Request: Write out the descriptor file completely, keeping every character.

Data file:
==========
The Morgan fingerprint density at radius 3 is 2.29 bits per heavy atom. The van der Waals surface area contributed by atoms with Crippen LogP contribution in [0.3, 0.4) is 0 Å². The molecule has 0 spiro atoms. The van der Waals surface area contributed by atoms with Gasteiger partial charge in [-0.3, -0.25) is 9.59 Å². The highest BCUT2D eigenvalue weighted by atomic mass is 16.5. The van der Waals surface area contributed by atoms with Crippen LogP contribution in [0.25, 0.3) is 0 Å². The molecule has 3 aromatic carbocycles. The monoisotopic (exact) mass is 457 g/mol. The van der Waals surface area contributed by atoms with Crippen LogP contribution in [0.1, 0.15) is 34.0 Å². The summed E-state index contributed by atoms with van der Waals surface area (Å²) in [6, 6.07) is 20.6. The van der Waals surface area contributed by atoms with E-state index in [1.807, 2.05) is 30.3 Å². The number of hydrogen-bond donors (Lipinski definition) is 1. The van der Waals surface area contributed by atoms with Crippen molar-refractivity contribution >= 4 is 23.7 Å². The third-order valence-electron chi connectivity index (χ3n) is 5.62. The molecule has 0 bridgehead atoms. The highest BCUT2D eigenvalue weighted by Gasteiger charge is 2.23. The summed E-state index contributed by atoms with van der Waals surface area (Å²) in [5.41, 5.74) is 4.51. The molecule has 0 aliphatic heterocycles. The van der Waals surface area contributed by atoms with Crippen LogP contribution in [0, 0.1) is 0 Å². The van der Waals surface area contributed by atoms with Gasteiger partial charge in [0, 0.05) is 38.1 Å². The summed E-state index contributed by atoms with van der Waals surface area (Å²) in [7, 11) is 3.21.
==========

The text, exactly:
The Morgan fingerprint density at radius 3 is 2.29 bits per heavy atom. The van der Waals surface area contributed by atoms with Crippen LogP contribution in [0.3, 0.4) is 0 Å². The molecule has 0 spiro atoms. The van der Waals surface area contributed by atoms with Gasteiger partial charge in [-0.3, -0.25) is 9.59 Å². The highest BCUT2D eigenvalue weighted by atomic mass is 16.5. The van der Waals surface area contributed by atoms with Crippen LogP contribution in [0.25, 0.3) is 0 Å². The molecule has 3 aromatic carbocycles. The monoisotopic (exact) mass is 457 g/mol. The van der Waals surface area contributed by atoms with Crippen LogP contribution in [0.1, 0.15) is 34.0 Å². The summed E-state index contributed by atoms with van der Waals surface area (Å²) in [6, 6.07) is 20.6. The van der Waals surface area contributed by atoms with E-state index in [1.807, 2.05) is 30.3 Å². The number of hydrogen-bond donors (Lipinski definition) is 1. The van der Waals surface area contributed by atoms with Crippen molar-refractivity contribution >= 4 is 23.7 Å². The third-order valence-electron chi connectivity index (χ3n) is 5.62. The molecule has 0 bridgehead atoms. The highest BCUT2D eigenvalue weighted by Gasteiger charge is 2.23. The summed E-state index contributed by atoms with van der Waals surface area (Å²) in [5.41, 5.74) is 4.51. The molecule has 0 aliphatic heterocycles. The van der Waals surface area contributed by atoms with Crippen LogP contribution in [0, 0.1) is 0 Å². The van der Waals surface area contributed by atoms with Gasteiger partial charge in [0, 0.05) is 38.1 Å². The summed E-state index contributed by atoms with van der Waals surface area (Å²) in [7, 11) is 3.21.